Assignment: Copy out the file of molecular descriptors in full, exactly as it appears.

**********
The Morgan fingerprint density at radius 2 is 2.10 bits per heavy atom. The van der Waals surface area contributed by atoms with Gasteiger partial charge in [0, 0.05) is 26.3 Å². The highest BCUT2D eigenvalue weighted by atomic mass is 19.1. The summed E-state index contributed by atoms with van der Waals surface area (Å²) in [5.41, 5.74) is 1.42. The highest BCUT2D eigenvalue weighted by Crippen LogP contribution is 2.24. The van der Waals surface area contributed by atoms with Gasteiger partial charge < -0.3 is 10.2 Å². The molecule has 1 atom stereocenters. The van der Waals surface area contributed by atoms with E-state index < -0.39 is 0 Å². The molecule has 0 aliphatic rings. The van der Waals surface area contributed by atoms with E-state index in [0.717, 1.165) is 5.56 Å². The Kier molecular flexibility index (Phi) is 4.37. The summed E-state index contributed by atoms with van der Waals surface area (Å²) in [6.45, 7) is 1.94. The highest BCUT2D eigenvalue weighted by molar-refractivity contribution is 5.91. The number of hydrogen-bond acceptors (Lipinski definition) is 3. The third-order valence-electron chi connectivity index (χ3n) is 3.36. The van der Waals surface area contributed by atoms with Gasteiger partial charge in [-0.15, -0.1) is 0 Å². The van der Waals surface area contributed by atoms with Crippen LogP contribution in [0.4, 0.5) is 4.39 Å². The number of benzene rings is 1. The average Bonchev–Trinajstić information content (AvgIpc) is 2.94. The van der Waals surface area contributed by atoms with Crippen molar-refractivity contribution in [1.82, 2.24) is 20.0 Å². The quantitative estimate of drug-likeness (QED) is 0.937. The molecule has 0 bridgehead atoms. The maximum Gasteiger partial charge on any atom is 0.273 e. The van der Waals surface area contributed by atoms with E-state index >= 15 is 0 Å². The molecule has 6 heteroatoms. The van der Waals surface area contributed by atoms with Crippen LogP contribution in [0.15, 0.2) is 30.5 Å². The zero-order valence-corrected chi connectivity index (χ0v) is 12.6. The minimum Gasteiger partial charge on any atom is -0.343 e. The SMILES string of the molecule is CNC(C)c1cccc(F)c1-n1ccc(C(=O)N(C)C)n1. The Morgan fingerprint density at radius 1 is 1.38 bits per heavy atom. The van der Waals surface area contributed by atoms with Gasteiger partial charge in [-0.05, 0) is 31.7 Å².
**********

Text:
The Morgan fingerprint density at radius 2 is 2.10 bits per heavy atom. The van der Waals surface area contributed by atoms with Gasteiger partial charge in [0, 0.05) is 26.3 Å². The highest BCUT2D eigenvalue weighted by atomic mass is 19.1. The summed E-state index contributed by atoms with van der Waals surface area (Å²) in [5.41, 5.74) is 1.42. The highest BCUT2D eigenvalue weighted by Crippen LogP contribution is 2.24. The van der Waals surface area contributed by atoms with Gasteiger partial charge < -0.3 is 10.2 Å². The molecule has 1 atom stereocenters. The van der Waals surface area contributed by atoms with E-state index < -0.39 is 0 Å². The molecule has 0 aliphatic rings. The van der Waals surface area contributed by atoms with E-state index in [0.717, 1.165) is 5.56 Å². The Kier molecular flexibility index (Phi) is 4.37. The summed E-state index contributed by atoms with van der Waals surface area (Å²) in [6.45, 7) is 1.94. The highest BCUT2D eigenvalue weighted by molar-refractivity contribution is 5.91. The number of hydrogen-bond acceptors (Lipinski definition) is 3. The third-order valence-electron chi connectivity index (χ3n) is 3.36. The van der Waals surface area contributed by atoms with Gasteiger partial charge in [-0.15, -0.1) is 0 Å². The van der Waals surface area contributed by atoms with Crippen LogP contribution in [0.4, 0.5) is 4.39 Å². The number of benzene rings is 1. The average Bonchev–Trinajstić information content (AvgIpc) is 2.94. The van der Waals surface area contributed by atoms with Crippen molar-refractivity contribution in [1.82, 2.24) is 20.0 Å². The quantitative estimate of drug-likeness (QED) is 0.937. The molecule has 0 bridgehead atoms. The maximum Gasteiger partial charge on any atom is 0.273 e. The van der Waals surface area contributed by atoms with E-state index >= 15 is 0 Å². The molecule has 6 heteroatoms. The van der Waals surface area contributed by atoms with Crippen LogP contribution in [0.15, 0.2) is 30.5 Å². The zero-order valence-corrected chi connectivity index (χ0v) is 12.6. The minimum Gasteiger partial charge on any atom is -0.343 e. The SMILES string of the molecule is CNC(C)c1cccc(F)c1-n1ccc(C(=O)N(C)C)n1. The Morgan fingerprint density at radius 1 is 1.38 bits per heavy atom. The van der Waals surface area contributed by atoms with Gasteiger partial charge in [-0.05, 0) is 31.7 Å².